Nor does she deal adequately with his magnum opus, The Recluse, failing either to define its function or to distinguish between its component parts. As for Coleridge, it is wrong not to deal with the composition of "The Ancient Mariner" and "Kubla Khan", both written during 1797-8 when he was associating closely with the Wordsworths.

Less forgiveable is tiresomely jaunty style of the book. Its bulk is due only in part to the length of its subject's life (Wordsworth died at 80). It is also the result of Barker's weakness for redundancies, clichés and tautologies. So instead of introducing people by name, she refers to "the ubiquitous William Wilberforce", "the unfortunately named Bartholomew", "the brilliant Hartley Coleridge" or "the perennially bad penny Basil Montagu". Some of these judgments are meaningless. When she says that Wilberforce or Beddoes were ubiquitous she means only that they were mentioned 100 pages earlier.

Journalese is something of a feature: events or people are repeatedly "characteristic", "extraordinary" or "unfortunate"; Wordsworth was "head over heels in love" but a "deeply private" person, "for once, his optimism was justified". Dove Cottage afforded "cramped quarters by modern standards"; Grasmere was a tourist attraction, "love it or loathe it".

Nor can Barker resist colloquialisms designed to suggest that, despite the passage of 200 years, the Romantics were just like us: William and Annette enjoy "a one-night stand", "Tintern Abbey" is a "mission statement", while Viscount Lowther was "the star turn". Had it been no more than the odd lapse, I would not have minded, but the text is littered with solecisms. They are, as Barker might put it, extraordinarily characteristic of her.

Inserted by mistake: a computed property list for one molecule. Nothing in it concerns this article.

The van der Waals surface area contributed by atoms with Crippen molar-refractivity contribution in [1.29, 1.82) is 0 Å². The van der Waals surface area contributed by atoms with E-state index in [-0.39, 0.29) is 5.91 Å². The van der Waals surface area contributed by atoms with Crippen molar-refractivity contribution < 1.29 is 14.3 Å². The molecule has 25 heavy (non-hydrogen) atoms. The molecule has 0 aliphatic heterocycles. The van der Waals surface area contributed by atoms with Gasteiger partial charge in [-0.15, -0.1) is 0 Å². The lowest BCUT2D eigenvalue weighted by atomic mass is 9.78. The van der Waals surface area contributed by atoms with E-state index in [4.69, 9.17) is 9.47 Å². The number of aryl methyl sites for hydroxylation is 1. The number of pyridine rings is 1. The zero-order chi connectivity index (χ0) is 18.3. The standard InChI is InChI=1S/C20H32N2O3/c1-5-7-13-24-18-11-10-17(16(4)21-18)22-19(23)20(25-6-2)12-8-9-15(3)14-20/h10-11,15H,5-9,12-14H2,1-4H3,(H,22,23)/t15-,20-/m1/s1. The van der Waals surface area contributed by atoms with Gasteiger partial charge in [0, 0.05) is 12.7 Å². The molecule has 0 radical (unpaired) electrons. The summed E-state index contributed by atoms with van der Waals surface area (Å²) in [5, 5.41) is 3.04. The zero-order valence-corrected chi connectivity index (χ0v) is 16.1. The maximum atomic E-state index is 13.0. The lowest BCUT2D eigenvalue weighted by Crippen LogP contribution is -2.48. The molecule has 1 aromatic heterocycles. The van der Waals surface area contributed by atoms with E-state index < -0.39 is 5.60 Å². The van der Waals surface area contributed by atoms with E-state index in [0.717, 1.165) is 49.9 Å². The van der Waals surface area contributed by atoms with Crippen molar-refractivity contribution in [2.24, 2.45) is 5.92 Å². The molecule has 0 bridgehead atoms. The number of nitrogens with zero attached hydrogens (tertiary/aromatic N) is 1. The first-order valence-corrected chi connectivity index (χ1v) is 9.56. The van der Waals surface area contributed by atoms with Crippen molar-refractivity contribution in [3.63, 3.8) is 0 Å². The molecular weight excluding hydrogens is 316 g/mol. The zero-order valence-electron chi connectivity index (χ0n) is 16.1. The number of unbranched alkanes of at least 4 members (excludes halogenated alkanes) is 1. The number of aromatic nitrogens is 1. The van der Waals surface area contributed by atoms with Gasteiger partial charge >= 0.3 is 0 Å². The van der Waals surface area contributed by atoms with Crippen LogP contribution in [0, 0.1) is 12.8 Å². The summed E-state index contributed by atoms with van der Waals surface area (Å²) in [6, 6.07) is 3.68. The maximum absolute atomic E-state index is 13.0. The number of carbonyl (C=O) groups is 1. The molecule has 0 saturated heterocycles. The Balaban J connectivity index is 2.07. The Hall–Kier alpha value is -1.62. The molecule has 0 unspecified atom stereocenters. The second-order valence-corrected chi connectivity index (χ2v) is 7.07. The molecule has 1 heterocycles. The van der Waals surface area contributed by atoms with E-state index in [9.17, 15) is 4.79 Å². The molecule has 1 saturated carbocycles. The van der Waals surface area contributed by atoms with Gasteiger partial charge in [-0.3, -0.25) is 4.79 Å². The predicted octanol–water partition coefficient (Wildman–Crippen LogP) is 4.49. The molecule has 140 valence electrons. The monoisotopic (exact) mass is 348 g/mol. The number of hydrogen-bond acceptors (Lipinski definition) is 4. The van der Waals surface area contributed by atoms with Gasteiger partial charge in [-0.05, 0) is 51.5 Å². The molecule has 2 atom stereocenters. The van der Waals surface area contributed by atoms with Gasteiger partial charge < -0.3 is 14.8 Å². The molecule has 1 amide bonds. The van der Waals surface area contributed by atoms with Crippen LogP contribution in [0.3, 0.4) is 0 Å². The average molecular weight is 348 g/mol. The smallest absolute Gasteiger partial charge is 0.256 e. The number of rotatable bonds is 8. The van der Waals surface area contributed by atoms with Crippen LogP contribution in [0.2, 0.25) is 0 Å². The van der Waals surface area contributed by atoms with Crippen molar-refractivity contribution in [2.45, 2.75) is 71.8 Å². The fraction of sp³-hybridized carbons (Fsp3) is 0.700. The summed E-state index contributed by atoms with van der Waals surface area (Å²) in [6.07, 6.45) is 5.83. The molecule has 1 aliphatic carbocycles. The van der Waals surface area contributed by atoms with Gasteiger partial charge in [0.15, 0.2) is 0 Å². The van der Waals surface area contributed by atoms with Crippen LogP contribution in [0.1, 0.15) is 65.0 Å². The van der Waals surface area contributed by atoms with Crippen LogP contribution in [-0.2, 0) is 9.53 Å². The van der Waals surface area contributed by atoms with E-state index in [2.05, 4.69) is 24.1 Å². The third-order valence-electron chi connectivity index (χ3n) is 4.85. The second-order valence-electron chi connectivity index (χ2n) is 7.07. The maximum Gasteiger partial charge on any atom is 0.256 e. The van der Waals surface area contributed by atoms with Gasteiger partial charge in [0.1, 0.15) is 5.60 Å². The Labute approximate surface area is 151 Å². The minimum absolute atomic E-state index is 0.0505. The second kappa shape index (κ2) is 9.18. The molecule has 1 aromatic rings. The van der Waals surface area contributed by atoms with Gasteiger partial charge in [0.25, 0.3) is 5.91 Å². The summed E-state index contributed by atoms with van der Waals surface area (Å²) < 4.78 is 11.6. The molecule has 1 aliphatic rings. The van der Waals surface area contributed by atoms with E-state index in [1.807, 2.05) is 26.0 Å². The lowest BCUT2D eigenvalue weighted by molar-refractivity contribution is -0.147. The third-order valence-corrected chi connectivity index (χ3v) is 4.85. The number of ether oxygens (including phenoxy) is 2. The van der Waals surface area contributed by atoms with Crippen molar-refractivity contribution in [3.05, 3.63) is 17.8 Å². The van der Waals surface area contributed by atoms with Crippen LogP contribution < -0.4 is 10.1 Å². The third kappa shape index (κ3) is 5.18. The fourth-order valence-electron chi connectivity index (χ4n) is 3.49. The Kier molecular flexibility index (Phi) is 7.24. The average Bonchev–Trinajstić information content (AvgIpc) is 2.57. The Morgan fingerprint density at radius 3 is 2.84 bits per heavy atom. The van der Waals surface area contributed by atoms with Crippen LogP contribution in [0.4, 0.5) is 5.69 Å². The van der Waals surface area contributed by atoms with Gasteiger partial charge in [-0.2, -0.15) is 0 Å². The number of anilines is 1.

So what if someone writes in clichés? It's an insult to the reader's intelligence, and a particularly insidious form of dumbing down. Whoever reads this book deserves not to be spoken down to.

I point this out with reluctance and regret because Juliet Barker is both sensitive in her observations and thorough in her research. Were it not so barbarously penned, this work would be a commendable introduction for specialist and non-specialist alike. I don't suppose she is wholly to be blamed: the editor thanked in her acknowledgements has failed her, having read her script either indulgently, or in part, or not at all.

Which is not to say that Wordsworth: a life is to be dismissed. Read it for Barker's understanding of the human drama, if not of Wordsworth's poetry (she thinks that "Goody Blake and Harry Gill" slips into doggerel and describes the Preface to Lyrical Ballads as "verbose and otiose"). But this isn't the "outstanding" work it claims to be, nor (as declared) the first to deal fully with the second half of the poet's life. Volume Two of Mary Moorman's biography devoted some 400 pages to the Rydal Mount years 33 years ago, as did Stephen Gill's William Wordsworth: a life (1989), airily dispatched by Barker as "an unfailing source of reference".

In fact, she is hugely dependent on both, as on the numerous scholars listed in her bibliography. And so she should be. Moorman and Gill remain exemplary, not merely for their content, but for the scrupulous care with which they articulated their findings.

Duncan Wu is university lecturer in English and Fellow of St Catherine's College, Oxford